An administrative law judge found that Brendan Murray
swindled the Cornerstone Funds
and he wants Murray to pay it all back, plus interest and a fine. On Tuesday James T. Kelly ruled
that Murray, former managing director of Cornerstone Advisors
, "knowingly forged documents ... intentionally over-billed the Cornerstone Funds ... and subsequently received some of the proceeds of the fraudulent billing scheme."
In his decision, Kelly says Murray and Cornerstone president James DeMatteo
inflated invoices and double-billed the funds for advisory fees, keeping the extra $122,241 through their own affiliated company. The pair and Cornerstone's insurers already settled a suit with the funds' liquidation trust for a total of $130,000 in November 2003. (Murray $15,000.) The fixed income funds began liquidating in February 2002, after which Murray admitted to and apologized for attempting to extort other Cornerstone executives.
Kelly ordered Murray to repay $27,200, plus more than five years worth of interest and a second-tier civil penalty of $60,000. Kelly also agreed to the SEC's request for a cease-and-desist order along with an order barring Murray from associating with investment advisors (and their employees).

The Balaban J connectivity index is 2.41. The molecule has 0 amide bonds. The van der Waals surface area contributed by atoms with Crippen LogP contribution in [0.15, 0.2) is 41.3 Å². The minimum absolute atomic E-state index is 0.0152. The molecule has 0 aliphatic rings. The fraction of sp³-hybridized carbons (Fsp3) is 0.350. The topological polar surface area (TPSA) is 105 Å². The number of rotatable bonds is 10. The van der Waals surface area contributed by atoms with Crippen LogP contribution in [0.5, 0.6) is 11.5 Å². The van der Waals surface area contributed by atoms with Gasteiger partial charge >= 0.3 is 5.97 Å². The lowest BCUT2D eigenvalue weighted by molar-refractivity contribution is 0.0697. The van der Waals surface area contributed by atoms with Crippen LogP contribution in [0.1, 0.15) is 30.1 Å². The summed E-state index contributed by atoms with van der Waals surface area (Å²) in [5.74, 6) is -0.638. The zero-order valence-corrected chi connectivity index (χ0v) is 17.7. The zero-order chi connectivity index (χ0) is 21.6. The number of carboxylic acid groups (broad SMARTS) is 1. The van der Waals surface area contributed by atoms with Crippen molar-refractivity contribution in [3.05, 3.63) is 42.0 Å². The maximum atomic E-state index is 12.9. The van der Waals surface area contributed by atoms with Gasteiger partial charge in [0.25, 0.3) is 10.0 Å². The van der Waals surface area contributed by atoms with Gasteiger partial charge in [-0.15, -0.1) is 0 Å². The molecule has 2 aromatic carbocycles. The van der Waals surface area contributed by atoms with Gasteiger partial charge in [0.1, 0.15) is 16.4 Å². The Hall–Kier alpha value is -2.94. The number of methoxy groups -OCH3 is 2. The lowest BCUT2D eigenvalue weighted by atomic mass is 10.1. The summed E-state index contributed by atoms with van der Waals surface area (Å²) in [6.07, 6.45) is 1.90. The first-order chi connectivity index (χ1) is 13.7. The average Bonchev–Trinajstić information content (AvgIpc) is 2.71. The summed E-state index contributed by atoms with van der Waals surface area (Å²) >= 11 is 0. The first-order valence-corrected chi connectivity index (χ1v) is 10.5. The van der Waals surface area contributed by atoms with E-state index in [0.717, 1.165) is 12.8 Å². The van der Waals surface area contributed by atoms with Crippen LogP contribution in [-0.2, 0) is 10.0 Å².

DeMatteo previously consented to similar SEC cease-and-desist and association barring orders on September 26, 2006. However, DeMatteo's financial penalties and repayment were waived due to his financial condition.
Murray has twenty-one days to appeal the decision before the commission itself makes it final. James McGovern and Susannah Dunn represented the SEC's division of enforcement in the case.
Through his own investment advisor White Star
, Murray currently works with the Ehrenkrantz Growth Fund
and its advisor, Ehrenkrantz Asset Management
. In September 2005 the SEC filed a separate complaint, still pending against Murray and Ehrenkrantz King Nussbaum accusing them of "market-timing activities."
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